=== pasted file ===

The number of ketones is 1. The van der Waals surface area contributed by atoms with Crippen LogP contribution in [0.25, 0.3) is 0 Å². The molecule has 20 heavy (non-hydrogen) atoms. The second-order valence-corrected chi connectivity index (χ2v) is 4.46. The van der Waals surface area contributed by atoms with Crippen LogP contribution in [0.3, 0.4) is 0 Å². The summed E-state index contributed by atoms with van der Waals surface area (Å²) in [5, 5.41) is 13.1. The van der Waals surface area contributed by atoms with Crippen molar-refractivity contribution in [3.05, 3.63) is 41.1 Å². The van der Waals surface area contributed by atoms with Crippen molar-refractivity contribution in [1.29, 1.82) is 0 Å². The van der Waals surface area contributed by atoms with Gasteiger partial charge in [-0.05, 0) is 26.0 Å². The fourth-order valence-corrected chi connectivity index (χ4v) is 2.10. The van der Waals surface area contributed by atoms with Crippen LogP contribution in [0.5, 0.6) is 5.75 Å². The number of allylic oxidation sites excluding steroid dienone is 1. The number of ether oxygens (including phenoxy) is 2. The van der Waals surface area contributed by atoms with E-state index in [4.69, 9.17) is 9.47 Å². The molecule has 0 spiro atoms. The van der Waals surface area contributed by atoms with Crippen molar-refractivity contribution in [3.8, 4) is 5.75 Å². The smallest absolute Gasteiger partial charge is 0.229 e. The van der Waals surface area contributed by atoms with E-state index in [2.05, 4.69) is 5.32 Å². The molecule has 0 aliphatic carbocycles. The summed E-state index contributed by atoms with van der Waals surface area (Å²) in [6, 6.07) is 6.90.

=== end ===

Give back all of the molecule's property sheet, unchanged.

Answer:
The number of ketones is 1. The van der Waals surface area contributed by atoms with Crippen LogP contribution in [0.25, 0.3) is 0 Å². The molecule has 20 heavy (non-hydrogen) atoms. The second-order valence-corrected chi connectivity index (χ2v) is 4.46. The van der Waals surface area contributed by atoms with Crippen LogP contribution in [0.3, 0.4) is 0 Å². The summed E-state index contributed by atoms with van der Waals surface area (Å²) in [5, 5.41) is 13.1. The van der Waals surface area contributed by atoms with Crippen molar-refractivity contribution in [3.05, 3.63) is 41.1 Å². The van der Waals surface area contributed by atoms with Crippen molar-refractivity contribution in [1.29, 1.82) is 0 Å². The van der Waals surface area contributed by atoms with Gasteiger partial charge in [-0.05, 0) is 26.0 Å². The fourth-order valence-corrected chi connectivity index (χ4v) is 2.10. The van der Waals surface area contributed by atoms with Crippen LogP contribution in [0.5, 0.6) is 5.75 Å². The number of allylic oxidation sites excluding steroid dienone is 1. The number of ether oxygens (including phenoxy) is 2. The van der Waals surface area contributed by atoms with E-state index in [4.69, 9.17) is 9.47 Å². The molecule has 0 spiro atoms. The van der Waals surface area contributed by atoms with Crippen molar-refractivity contribution in [3.8, 4) is 5.75 Å². The smallest absolute Gasteiger partial charge is 0.229 e. The van der Waals surface area contributed by atoms with E-state index in [2.05, 4.69) is 5.32 Å². The molecule has 0 aliphatic carbocycles. The summed E-state index contributed by atoms with van der Waals surface area (Å²) in [6, 6.07) is 6.90.